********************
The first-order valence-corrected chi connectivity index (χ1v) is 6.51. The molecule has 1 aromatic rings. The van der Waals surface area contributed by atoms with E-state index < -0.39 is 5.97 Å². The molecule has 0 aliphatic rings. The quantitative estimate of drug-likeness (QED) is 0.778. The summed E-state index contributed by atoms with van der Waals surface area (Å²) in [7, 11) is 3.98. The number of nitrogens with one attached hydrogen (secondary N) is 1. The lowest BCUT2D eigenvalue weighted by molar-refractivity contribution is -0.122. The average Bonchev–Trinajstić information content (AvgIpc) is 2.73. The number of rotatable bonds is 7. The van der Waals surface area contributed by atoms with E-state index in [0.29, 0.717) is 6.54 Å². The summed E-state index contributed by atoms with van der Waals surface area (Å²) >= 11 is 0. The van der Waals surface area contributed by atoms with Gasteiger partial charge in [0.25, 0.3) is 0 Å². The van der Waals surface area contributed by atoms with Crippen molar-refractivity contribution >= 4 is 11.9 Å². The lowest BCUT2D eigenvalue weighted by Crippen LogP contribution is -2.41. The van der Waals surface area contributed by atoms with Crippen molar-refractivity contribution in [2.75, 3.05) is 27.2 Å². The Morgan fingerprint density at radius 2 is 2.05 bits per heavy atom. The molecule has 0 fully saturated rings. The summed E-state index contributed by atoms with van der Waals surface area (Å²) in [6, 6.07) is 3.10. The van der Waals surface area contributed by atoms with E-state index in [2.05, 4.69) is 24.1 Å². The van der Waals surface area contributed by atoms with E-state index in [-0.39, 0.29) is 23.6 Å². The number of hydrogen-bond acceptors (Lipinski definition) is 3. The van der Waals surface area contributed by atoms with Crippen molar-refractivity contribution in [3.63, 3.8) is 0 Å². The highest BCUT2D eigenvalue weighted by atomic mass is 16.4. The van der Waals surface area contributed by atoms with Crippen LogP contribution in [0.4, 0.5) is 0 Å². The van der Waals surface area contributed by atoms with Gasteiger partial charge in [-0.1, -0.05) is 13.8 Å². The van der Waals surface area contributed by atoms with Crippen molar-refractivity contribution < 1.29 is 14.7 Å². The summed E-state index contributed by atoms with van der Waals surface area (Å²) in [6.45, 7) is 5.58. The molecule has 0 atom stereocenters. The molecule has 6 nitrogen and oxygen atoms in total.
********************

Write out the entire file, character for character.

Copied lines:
The first-order valence-corrected chi connectivity index (χ1v) is 6.51. The molecule has 1 aromatic rings. The van der Waals surface area contributed by atoms with E-state index < -0.39 is 5.97 Å². The molecule has 0 aliphatic rings. The quantitative estimate of drug-likeness (QED) is 0.778. The summed E-state index contributed by atoms with van der Waals surface area (Å²) in [7, 11) is 3.98. The number of nitrogens with one attached hydrogen (secondary N) is 1. The lowest BCUT2D eigenvalue weighted by molar-refractivity contribution is -0.122. The average Bonchev–Trinajstić information content (AvgIpc) is 2.73. The number of rotatable bonds is 7. The van der Waals surface area contributed by atoms with E-state index in [0.29, 0.717) is 6.54 Å². The summed E-state index contributed by atoms with van der Waals surface area (Å²) >= 11 is 0. The van der Waals surface area contributed by atoms with Gasteiger partial charge in [0.25, 0.3) is 0 Å². The van der Waals surface area contributed by atoms with Crippen molar-refractivity contribution >= 4 is 11.9 Å². The lowest BCUT2D eigenvalue weighted by Crippen LogP contribution is -2.41. The van der Waals surface area contributed by atoms with Crippen molar-refractivity contribution in [2.75, 3.05) is 27.2 Å². The Morgan fingerprint density at radius 2 is 2.05 bits per heavy atom. The molecule has 0 fully saturated rings. The summed E-state index contributed by atoms with van der Waals surface area (Å²) in [6, 6.07) is 3.10. The van der Waals surface area contributed by atoms with E-state index in [2.05, 4.69) is 24.1 Å². The van der Waals surface area contributed by atoms with E-state index in [-0.39, 0.29) is 23.6 Å². The number of hydrogen-bond acceptors (Lipinski definition) is 3. The van der Waals surface area contributed by atoms with Crippen molar-refractivity contribution in [3.63, 3.8) is 0 Å². The highest BCUT2D eigenvalue weighted by atomic mass is 16.4. The van der Waals surface area contributed by atoms with Crippen LogP contribution in [0.4, 0.5) is 0 Å². The van der Waals surface area contributed by atoms with Gasteiger partial charge in [-0.1, -0.05) is 13.8 Å². The van der Waals surface area contributed by atoms with Crippen molar-refractivity contribution < 1.29 is 14.7 Å². The summed E-state index contributed by atoms with van der Waals surface area (Å²) in [6.45, 7) is 5.58. The molecule has 0 atom stereocenters. The molecule has 6 nitrogen and oxygen atoms in total.